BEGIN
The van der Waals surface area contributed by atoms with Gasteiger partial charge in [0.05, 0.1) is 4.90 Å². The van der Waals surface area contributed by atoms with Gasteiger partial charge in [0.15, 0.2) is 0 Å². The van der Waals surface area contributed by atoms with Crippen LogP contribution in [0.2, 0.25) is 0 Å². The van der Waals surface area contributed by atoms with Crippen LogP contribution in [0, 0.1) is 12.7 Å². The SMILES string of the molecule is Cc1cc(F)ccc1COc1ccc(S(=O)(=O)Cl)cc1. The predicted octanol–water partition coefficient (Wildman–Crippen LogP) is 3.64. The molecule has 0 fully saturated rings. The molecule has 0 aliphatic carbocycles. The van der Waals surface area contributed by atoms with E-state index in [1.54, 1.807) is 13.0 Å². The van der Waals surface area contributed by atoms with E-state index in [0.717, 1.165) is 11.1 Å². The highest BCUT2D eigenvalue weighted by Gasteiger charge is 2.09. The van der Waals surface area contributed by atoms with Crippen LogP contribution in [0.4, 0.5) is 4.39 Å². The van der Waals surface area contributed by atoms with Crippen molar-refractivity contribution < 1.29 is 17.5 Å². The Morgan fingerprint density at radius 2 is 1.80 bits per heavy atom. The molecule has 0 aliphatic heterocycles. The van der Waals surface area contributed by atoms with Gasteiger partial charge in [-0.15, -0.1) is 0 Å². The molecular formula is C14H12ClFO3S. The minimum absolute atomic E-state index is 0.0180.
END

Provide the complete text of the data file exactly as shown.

The van der Waals surface area contributed by atoms with Gasteiger partial charge in [0.05, 0.1) is 4.90 Å². The van der Waals surface area contributed by atoms with Gasteiger partial charge in [0.15, 0.2) is 0 Å². The van der Waals surface area contributed by atoms with Crippen LogP contribution in [0.2, 0.25) is 0 Å². The van der Waals surface area contributed by atoms with Crippen LogP contribution in [0, 0.1) is 12.7 Å². The SMILES string of the molecule is Cc1cc(F)ccc1COc1ccc(S(=O)(=O)Cl)cc1. The predicted octanol–water partition coefficient (Wildman–Crippen LogP) is 3.64. The molecule has 0 fully saturated rings. The molecule has 0 aliphatic carbocycles. The van der Waals surface area contributed by atoms with E-state index in [1.54, 1.807) is 13.0 Å². The van der Waals surface area contributed by atoms with E-state index in [0.717, 1.165) is 11.1 Å². The highest BCUT2D eigenvalue weighted by Gasteiger charge is 2.09. The van der Waals surface area contributed by atoms with Crippen LogP contribution in [0.4, 0.5) is 4.39 Å². The van der Waals surface area contributed by atoms with Crippen molar-refractivity contribution < 1.29 is 17.5 Å². The Morgan fingerprint density at radius 2 is 1.80 bits per heavy atom. The molecule has 0 aliphatic heterocycles. The van der Waals surface area contributed by atoms with Gasteiger partial charge in [-0.15, -0.1) is 0 Å². The molecular formula is C14H12ClFO3S. The minimum absolute atomic E-state index is 0.0180.